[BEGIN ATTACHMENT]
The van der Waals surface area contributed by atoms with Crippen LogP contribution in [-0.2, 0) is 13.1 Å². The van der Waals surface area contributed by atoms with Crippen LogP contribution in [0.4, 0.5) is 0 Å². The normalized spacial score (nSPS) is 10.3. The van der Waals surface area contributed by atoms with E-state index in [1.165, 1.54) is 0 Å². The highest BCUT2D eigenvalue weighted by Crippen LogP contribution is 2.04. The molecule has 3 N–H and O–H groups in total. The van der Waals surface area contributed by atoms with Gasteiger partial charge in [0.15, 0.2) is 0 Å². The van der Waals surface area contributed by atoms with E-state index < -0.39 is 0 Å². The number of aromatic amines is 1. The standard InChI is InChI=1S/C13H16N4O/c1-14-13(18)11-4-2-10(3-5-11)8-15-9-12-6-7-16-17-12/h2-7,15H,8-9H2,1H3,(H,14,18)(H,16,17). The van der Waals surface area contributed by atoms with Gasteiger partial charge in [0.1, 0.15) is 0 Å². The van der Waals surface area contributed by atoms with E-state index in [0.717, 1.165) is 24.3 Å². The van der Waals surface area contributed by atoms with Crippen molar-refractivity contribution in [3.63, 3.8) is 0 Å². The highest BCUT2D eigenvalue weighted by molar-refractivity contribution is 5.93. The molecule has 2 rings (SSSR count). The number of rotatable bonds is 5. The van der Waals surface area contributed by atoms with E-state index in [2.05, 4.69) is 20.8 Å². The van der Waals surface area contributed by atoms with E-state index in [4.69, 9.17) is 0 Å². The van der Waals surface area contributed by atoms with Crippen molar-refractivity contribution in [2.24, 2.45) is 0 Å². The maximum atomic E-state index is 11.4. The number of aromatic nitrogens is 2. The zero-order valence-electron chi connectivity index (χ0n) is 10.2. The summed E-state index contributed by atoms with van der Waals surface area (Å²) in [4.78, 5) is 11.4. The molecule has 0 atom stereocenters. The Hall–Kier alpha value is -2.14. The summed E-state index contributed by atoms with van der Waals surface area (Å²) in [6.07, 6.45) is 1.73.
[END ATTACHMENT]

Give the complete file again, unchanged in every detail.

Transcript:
The van der Waals surface area contributed by atoms with Crippen LogP contribution in [-0.2, 0) is 13.1 Å². The van der Waals surface area contributed by atoms with Crippen LogP contribution in [0.4, 0.5) is 0 Å². The normalized spacial score (nSPS) is 10.3. The van der Waals surface area contributed by atoms with E-state index in [1.165, 1.54) is 0 Å². The highest BCUT2D eigenvalue weighted by Crippen LogP contribution is 2.04. The molecule has 3 N–H and O–H groups in total. The van der Waals surface area contributed by atoms with Gasteiger partial charge in [0.15, 0.2) is 0 Å². The van der Waals surface area contributed by atoms with E-state index < -0.39 is 0 Å². The number of aromatic amines is 1. The standard InChI is InChI=1S/C13H16N4O/c1-14-13(18)11-4-2-10(3-5-11)8-15-9-12-6-7-16-17-12/h2-7,15H,8-9H2,1H3,(H,14,18)(H,16,17). The van der Waals surface area contributed by atoms with Gasteiger partial charge in [0.1, 0.15) is 0 Å². The van der Waals surface area contributed by atoms with E-state index in [0.717, 1.165) is 24.3 Å². The van der Waals surface area contributed by atoms with Crippen molar-refractivity contribution in [3.63, 3.8) is 0 Å². The highest BCUT2D eigenvalue weighted by molar-refractivity contribution is 5.93. The molecule has 2 rings (SSSR count). The number of rotatable bonds is 5. The van der Waals surface area contributed by atoms with E-state index in [2.05, 4.69) is 20.8 Å². The van der Waals surface area contributed by atoms with E-state index in [4.69, 9.17) is 0 Å². The van der Waals surface area contributed by atoms with Crippen molar-refractivity contribution in [2.24, 2.45) is 0 Å². The maximum atomic E-state index is 11.4. The number of aromatic nitrogens is 2. The zero-order valence-electron chi connectivity index (χ0n) is 10.2. The summed E-state index contributed by atoms with van der Waals surface area (Å²) in [4.78, 5) is 11.4. The molecule has 0 atom stereocenters. The Hall–Kier alpha value is -2.14. The summed E-state index contributed by atoms with van der Waals surface area (Å²) in [6.07, 6.45) is 1.73.